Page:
Constance Petersen: I think the greatest harm done the human race has been done by the poets
Anthony Edwardes: Oh, poets are dull boys, most of them, but not especially fiendish.
Constance Petersen: They keep filling people's heads with delusions about love... writing about it as if it were a symphony orchestra or a flight of angels.
Anthony Edwardes: Which is isn't, eh?
Constance Petersen: Of course not. People fall in love, as they put it, because they respond to a certain hair coloring or vocal tones or mannerisms that remind them of their parents.
Anthony Edwardes: Or... or... sometimes for no reason at all.
Constance Petersen: That's not the point. The point is that people read about love as one thing and experience it as another. Well, they expect kisses to be like lyrical poems and embraces to be like Shakespearean dramas.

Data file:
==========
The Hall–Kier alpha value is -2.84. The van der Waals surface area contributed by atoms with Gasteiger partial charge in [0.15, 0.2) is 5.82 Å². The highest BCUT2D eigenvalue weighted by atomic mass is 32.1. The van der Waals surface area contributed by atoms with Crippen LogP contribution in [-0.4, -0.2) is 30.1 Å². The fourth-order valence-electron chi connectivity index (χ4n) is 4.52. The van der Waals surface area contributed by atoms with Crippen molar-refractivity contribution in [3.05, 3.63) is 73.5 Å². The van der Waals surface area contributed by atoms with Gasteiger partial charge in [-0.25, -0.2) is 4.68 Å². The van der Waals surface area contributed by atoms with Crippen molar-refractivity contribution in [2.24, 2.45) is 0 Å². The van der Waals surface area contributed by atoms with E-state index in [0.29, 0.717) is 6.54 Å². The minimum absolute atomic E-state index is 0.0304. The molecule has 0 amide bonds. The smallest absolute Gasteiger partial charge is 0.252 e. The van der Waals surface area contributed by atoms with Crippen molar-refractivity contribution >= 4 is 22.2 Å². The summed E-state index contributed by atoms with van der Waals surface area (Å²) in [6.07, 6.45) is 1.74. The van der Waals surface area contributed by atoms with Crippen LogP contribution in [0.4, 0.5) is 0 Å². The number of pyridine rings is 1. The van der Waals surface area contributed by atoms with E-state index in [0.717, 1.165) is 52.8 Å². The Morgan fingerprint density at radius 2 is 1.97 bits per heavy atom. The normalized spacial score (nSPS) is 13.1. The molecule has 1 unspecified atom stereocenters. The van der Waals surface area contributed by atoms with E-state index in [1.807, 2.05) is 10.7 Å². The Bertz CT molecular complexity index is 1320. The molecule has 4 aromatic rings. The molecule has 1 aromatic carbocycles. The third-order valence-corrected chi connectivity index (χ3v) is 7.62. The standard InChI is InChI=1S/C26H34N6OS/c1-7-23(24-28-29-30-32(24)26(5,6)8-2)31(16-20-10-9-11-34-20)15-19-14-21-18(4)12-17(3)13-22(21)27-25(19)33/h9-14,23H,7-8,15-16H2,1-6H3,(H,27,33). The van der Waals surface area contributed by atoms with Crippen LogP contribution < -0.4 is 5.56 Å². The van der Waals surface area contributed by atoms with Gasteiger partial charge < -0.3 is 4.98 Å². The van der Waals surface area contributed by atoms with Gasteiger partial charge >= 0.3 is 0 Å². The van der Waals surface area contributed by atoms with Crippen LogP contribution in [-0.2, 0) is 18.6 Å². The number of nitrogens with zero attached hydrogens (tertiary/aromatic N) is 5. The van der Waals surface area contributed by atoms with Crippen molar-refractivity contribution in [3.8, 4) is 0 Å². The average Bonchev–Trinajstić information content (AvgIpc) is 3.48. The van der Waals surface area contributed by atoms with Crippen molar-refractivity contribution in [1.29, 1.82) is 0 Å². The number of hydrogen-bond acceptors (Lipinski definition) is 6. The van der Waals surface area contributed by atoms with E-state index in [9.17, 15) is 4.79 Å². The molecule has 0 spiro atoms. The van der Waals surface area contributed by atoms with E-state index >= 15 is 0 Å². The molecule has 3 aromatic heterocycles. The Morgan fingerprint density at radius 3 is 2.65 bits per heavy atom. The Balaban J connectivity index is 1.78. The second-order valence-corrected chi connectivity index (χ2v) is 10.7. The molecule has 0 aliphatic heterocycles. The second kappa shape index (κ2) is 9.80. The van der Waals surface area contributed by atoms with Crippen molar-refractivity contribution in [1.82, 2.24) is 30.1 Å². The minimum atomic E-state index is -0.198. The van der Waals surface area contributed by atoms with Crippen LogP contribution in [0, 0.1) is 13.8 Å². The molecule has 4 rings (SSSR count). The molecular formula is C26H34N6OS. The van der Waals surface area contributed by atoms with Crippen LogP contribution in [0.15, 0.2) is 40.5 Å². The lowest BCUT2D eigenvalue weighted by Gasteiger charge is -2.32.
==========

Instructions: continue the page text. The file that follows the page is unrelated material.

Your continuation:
Anthony Edwardes: And when they find out differently, then they get sick and have to be analyzed, eh?
Constance Petersen: Yes, very often.
Anthony Edwardes: Professor, you're suffering from "mogo on the gogo"
Constance Petersen: I beg your pardon!
John Ballantine: That Freud stuff's a bunch of hooey.
Dr. Alex Brulov: Oh, you are a fine one to talk! You have a guilt complex and amnesia and you don't know if you are coming or going from somewhere, but Freud is hooey! This you know! Hmph! Wiseguy.
Constance Petersen: Are you making love to me?
Dr. Fleurot: I will in a moment. I'm just clearing the ground first.
Constance Petersen: All analysts have to be psychoanalyzed by other analysts before they start practicing.
John Ballantine: Ahhh, that's to make sure that they're not too crazy.